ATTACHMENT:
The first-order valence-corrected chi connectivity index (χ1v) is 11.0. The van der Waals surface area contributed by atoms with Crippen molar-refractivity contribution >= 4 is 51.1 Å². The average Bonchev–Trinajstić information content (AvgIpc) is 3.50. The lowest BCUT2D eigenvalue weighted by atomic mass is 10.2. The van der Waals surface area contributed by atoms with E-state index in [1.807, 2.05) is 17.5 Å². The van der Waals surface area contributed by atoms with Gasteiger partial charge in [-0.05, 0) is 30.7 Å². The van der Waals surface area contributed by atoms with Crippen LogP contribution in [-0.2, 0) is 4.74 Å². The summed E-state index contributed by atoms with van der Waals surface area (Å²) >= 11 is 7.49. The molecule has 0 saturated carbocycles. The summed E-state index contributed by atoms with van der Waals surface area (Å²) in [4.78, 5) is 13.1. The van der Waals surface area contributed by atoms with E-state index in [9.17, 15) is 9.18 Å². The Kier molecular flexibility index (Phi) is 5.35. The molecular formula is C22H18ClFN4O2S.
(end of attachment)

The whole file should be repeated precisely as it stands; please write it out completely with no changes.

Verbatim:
The first-order valence-corrected chi connectivity index (χ1v) is 11.0. The van der Waals surface area contributed by atoms with Crippen molar-refractivity contribution >= 4 is 51.1 Å². The average Bonchev–Trinajstić information content (AvgIpc) is 3.50. The lowest BCUT2D eigenvalue weighted by atomic mass is 10.2. The van der Waals surface area contributed by atoms with E-state index in [1.807, 2.05) is 17.5 Å². The van der Waals surface area contributed by atoms with Gasteiger partial charge in [-0.05, 0) is 30.7 Å². The van der Waals surface area contributed by atoms with Crippen LogP contribution in [-0.2, 0) is 4.74 Å². The summed E-state index contributed by atoms with van der Waals surface area (Å²) >= 11 is 7.49. The molecule has 0 saturated carbocycles. The summed E-state index contributed by atoms with van der Waals surface area (Å²) in [4.78, 5) is 13.1. The van der Waals surface area contributed by atoms with E-state index in [9.17, 15) is 9.18 Å². The Kier molecular flexibility index (Phi) is 5.35. The molecular formula is C22H18ClFN4O2S.